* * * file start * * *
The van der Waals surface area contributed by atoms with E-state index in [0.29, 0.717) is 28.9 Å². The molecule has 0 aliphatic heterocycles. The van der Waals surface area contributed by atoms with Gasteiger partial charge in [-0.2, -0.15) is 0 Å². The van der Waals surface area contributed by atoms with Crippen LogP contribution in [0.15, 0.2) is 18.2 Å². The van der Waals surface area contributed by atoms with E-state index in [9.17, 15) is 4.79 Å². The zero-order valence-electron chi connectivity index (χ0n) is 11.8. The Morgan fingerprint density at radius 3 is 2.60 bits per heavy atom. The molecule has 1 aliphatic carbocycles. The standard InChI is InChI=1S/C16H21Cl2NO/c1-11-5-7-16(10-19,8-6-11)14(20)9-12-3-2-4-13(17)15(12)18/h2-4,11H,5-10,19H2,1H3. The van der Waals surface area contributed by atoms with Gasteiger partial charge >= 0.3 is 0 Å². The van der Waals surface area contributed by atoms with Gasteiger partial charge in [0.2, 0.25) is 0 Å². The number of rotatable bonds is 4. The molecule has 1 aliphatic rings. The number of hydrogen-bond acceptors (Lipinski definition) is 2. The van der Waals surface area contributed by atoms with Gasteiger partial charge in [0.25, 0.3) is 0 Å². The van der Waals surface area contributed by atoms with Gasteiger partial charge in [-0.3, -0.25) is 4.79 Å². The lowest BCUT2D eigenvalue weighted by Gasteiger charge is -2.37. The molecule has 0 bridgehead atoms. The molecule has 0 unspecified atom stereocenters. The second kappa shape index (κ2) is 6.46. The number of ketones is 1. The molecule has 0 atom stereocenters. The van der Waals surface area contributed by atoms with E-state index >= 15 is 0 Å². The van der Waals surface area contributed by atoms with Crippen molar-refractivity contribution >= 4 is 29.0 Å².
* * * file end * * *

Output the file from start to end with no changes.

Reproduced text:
The van der Waals surface area contributed by atoms with E-state index in [0.29, 0.717) is 28.9 Å². The molecule has 0 aliphatic heterocycles. The van der Waals surface area contributed by atoms with Gasteiger partial charge in [-0.2, -0.15) is 0 Å². The van der Waals surface area contributed by atoms with Crippen LogP contribution in [0.15, 0.2) is 18.2 Å². The van der Waals surface area contributed by atoms with E-state index in [9.17, 15) is 4.79 Å². The zero-order valence-electron chi connectivity index (χ0n) is 11.8. The Morgan fingerprint density at radius 3 is 2.60 bits per heavy atom. The molecule has 1 aliphatic carbocycles. The standard InChI is InChI=1S/C16H21Cl2NO/c1-11-5-7-16(10-19,8-6-11)14(20)9-12-3-2-4-13(17)15(12)18/h2-4,11H,5-10,19H2,1H3. The van der Waals surface area contributed by atoms with Gasteiger partial charge >= 0.3 is 0 Å². The van der Waals surface area contributed by atoms with Gasteiger partial charge in [0.2, 0.25) is 0 Å². The number of rotatable bonds is 4. The molecule has 1 aliphatic rings. The number of hydrogen-bond acceptors (Lipinski definition) is 2. The van der Waals surface area contributed by atoms with Gasteiger partial charge in [0.25, 0.3) is 0 Å². The van der Waals surface area contributed by atoms with Gasteiger partial charge in [-0.3, -0.25) is 4.79 Å². The lowest BCUT2D eigenvalue weighted by Gasteiger charge is -2.37. The molecule has 0 bridgehead atoms. The molecule has 0 unspecified atom stereocenters. The second kappa shape index (κ2) is 6.46. The number of ketones is 1. The molecule has 0 atom stereocenters. The van der Waals surface area contributed by atoms with E-state index >= 15 is 0 Å². The van der Waals surface area contributed by atoms with Crippen molar-refractivity contribution >= 4 is 29.0 Å².